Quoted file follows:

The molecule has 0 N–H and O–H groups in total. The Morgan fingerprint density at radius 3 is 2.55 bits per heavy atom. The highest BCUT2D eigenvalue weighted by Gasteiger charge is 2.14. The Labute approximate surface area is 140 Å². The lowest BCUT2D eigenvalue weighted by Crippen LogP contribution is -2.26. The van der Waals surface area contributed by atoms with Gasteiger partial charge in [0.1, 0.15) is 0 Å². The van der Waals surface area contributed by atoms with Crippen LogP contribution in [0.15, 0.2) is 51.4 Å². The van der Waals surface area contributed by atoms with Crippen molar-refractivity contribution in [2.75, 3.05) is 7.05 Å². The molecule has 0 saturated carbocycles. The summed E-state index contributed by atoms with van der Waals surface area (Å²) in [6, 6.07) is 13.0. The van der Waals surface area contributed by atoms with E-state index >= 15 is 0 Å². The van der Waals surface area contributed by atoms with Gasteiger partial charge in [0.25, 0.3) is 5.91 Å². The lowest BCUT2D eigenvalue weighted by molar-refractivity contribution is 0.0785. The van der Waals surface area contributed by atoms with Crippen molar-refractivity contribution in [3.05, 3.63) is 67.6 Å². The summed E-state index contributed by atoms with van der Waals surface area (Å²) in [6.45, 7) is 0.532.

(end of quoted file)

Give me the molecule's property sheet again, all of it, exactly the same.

The molecule has 0 N–H and O–H groups in total. The Morgan fingerprint density at radius 3 is 2.55 bits per heavy atom. The highest BCUT2D eigenvalue weighted by Gasteiger charge is 2.14. The Labute approximate surface area is 140 Å². The lowest BCUT2D eigenvalue weighted by Crippen LogP contribution is -2.26. The van der Waals surface area contributed by atoms with Gasteiger partial charge in [0.1, 0.15) is 0 Å². The van der Waals surface area contributed by atoms with Crippen LogP contribution in [0.15, 0.2) is 51.4 Å². The van der Waals surface area contributed by atoms with Crippen molar-refractivity contribution in [2.75, 3.05) is 7.05 Å². The molecule has 0 saturated carbocycles. The summed E-state index contributed by atoms with van der Waals surface area (Å²) in [6, 6.07) is 13.0. The van der Waals surface area contributed by atoms with E-state index >= 15 is 0 Å². The van der Waals surface area contributed by atoms with Gasteiger partial charge in [0.25, 0.3) is 5.91 Å². The lowest BCUT2D eigenvalue weighted by molar-refractivity contribution is 0.0785. The van der Waals surface area contributed by atoms with Crippen molar-refractivity contribution in [3.05, 3.63) is 67.6 Å². The summed E-state index contributed by atoms with van der Waals surface area (Å²) in [6.45, 7) is 0.532.